8. 8. 8 Looking forward to… Better anticipate the evolution of the demand for 21st century skills and better integrate the world of work and learning Leverage the potential of all learners Find more innovative solutions to what we learn, how we learn, when we learn and where we learn Advance from an industrial towards a professional work organisation Building learning systems that…
  9. 9. The kind of things that are easy to teach are now easy to automate, digitize or outsource 35 40 45 50 55 60 65 70 1960 1970 1980 1990 2000 2006 2009 Routine manual Nonroutine manual Routine cognitive Nonroutine analytic Nonroutine interpersonal Mean task input in percentiles of 1960 task
  10. 10. Robotics The Auto-auto >1m km, one minor accident, occasional human intervention
  11. 11. Augmented Reality
  12. 12. A lot more to come • 3D printing • Synthetic biology • Brain enhancements • Nanomaterials • Etc.
  13. 13. Education in the past
  14. 14. Education now
  15. 15. What teachers say and what teachers do
  16. 16. What knowledge, skills and character qualities do successful teachers require? 96% of teachers: My role as a teacher is to facilitate students own inquiry
  17. 17. What knowledge, skills and character qualities do successful teachers require? 86%: Students learn best by findings solutions on their own
  18. 18. What knowledge, skills and character qualities do successful teachers require? 74%: Thinking and reasoning is more important than curriculum content
  19. 19. Prevalence of memorisation rehearsal, routine exercises, drill and practice and/or repetition -2.00 -1.50 -1.00 -0.50 0.00 0.00 0.50 1.00 1.50 2.00 Switzerland Poland Germany Japan Korea France Sweden Shanghai-China Canada Singapore United States Norway Spain Netherlands United Kingdom Prevalence of elaboration reasoning, deep learning, intrinsic motivation, critical thinking, creativity, non-routine problems High Low Low High
  20. 20. Learning time and science performance Figure II.6.23 Finland Germany Switzerland Japan Estonia Sweden Netherlands New Zealand Macao (China) Iceland Hong Kong (China) Chinese Taipei Uruguay Singapore Poland United States Israel Bulgaria Korea Russia Italy Greece B-S-J-G (China) Colombia Chile Mexico Brazil Costa Rica Turkey Montenegro Peru Qatar Thailand United Arab Emirates Tunisia Dominican Republic R² = 0.21 300 350 400 450 500 550 600 35 40 45 50 55 60 PISAsciencescore Total learning time in and outside of school OECD average OECD average OECDaverage
  21. 21. Learning time and science performance Figure II.6.23 6 7 8 9 10 11 12 13 14 15 16 0 10 20 30 40 50 60 70 Finland Germany Switzerland Japan Estonia Sweden Netherlands NewZealand Australia CzechRepublic Macao(China) UnitedKingdom Canada Belgium France Norway Slovenia Iceland Luxembourg Ireland Latvia HongKong(China) OECDaverage ChineseTaipei Austria Portugal Uruguay Lithuania Singapore Denmark Hungary Poland SlovakRepublic Spain Croatia UnitedStates Israel Bulgaria Korea Russia Italy Greece B-S-J-G(China) Colombia Chile Mexico Brazil CostaRica Turkey Montenegro Peru Qatar Thailand UnitedArabEmirates Tunisia DominicanRepublic Scorepointsinscienceperhouroftotallearningtime Hours Intended learning time at school (hours) Study time after school (hours) Score points in science per hour of total learning time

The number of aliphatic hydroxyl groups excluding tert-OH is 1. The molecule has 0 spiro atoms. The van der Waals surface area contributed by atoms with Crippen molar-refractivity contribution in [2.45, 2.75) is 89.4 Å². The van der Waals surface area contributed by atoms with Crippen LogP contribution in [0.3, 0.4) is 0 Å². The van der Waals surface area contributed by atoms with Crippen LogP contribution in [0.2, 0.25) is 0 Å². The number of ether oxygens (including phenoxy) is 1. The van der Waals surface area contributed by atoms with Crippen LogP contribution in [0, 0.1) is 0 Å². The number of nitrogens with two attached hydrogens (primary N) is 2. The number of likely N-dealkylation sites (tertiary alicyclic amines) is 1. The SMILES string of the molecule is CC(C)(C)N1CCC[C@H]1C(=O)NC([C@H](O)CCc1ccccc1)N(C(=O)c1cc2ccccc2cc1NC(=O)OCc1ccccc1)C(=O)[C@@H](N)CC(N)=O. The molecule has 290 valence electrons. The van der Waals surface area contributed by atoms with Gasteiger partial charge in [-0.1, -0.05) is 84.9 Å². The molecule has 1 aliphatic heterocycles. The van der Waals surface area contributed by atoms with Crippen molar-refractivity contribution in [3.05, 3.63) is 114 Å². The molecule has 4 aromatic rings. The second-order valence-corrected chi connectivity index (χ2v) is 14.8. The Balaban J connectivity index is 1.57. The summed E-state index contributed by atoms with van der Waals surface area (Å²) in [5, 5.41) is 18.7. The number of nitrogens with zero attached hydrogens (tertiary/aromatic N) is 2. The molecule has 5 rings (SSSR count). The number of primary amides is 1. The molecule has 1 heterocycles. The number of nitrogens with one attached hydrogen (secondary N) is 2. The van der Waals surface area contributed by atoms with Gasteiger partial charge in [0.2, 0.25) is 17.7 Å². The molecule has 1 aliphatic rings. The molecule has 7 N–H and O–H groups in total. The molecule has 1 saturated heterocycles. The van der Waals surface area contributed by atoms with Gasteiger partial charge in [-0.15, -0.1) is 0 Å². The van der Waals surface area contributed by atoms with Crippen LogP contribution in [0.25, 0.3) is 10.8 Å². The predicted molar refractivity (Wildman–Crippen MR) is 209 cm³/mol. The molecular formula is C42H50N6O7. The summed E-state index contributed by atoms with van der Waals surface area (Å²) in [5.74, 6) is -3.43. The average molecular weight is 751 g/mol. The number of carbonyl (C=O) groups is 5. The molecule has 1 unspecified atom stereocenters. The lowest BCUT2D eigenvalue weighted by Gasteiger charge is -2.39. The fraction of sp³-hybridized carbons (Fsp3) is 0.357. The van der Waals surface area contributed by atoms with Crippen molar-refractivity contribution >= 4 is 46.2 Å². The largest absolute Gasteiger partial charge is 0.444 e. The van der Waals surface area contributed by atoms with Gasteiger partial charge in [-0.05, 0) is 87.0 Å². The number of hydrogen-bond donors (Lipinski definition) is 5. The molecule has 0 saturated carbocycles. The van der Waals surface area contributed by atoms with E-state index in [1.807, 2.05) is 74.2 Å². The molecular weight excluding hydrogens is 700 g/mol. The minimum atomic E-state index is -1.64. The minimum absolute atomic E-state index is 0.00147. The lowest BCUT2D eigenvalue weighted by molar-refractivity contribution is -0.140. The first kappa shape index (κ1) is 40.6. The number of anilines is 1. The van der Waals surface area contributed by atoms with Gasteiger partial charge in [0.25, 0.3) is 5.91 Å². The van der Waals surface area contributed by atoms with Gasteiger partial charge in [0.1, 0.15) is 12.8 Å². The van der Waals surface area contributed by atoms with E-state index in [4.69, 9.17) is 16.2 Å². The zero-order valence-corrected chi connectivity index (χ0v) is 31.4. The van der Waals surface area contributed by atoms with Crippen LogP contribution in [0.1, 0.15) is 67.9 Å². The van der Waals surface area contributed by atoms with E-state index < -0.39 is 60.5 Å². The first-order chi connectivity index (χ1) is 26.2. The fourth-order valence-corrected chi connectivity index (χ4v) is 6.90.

22. 22. 23 Teachers’ skills Numeracy test scores of tertiary graduates and teachers Numeracy score215 235 255 275 295 315 335 355 375 Spain Poland Estonia United States Canada Ireland Korea England (UK) England/N. Ireland (UK) Denmark Northern Ireland (UK) France Australia Sweden Czech Republic Austria Netherlands Norway Germany Flanders (Belgium) Finland Japan Numeracy score Numeracy skills of middle half of college graduates
  23. 23. 24 Teachers’ skills Numeracy test scores of tertiary graduates and teachers Numeracy score215 235 255 275 295 315 335 355 375 Spain Poland Estonia United States Canada Ireland Korea England (UK) England/N. Ireland (UK) Denmark Northern Ireland (UK) France Australia Sweden Czech Republic Austria Netherlands Norway Germany Flanders (Belgium) Finland Japan Numeracy score Numeracy skills of teachers
  24. 24. 25 Professional knowledge and expertise in teaching Behaviour Cognition Content Character • Effectiveness is evidenced by teacher behaviour and student learning outcomes • Teachers as thoughtful, sentient beings, characterised by intentions, strategies, decisions and reflections • The nature and adequacy of teacher knowledge of the substance of the curriculum being taught • The teachers serve as moral agents, deploying a moral-pedagogical craft Teacher knowledge of, and sensitivity to, cultural, social and political contexts and the environments of their students.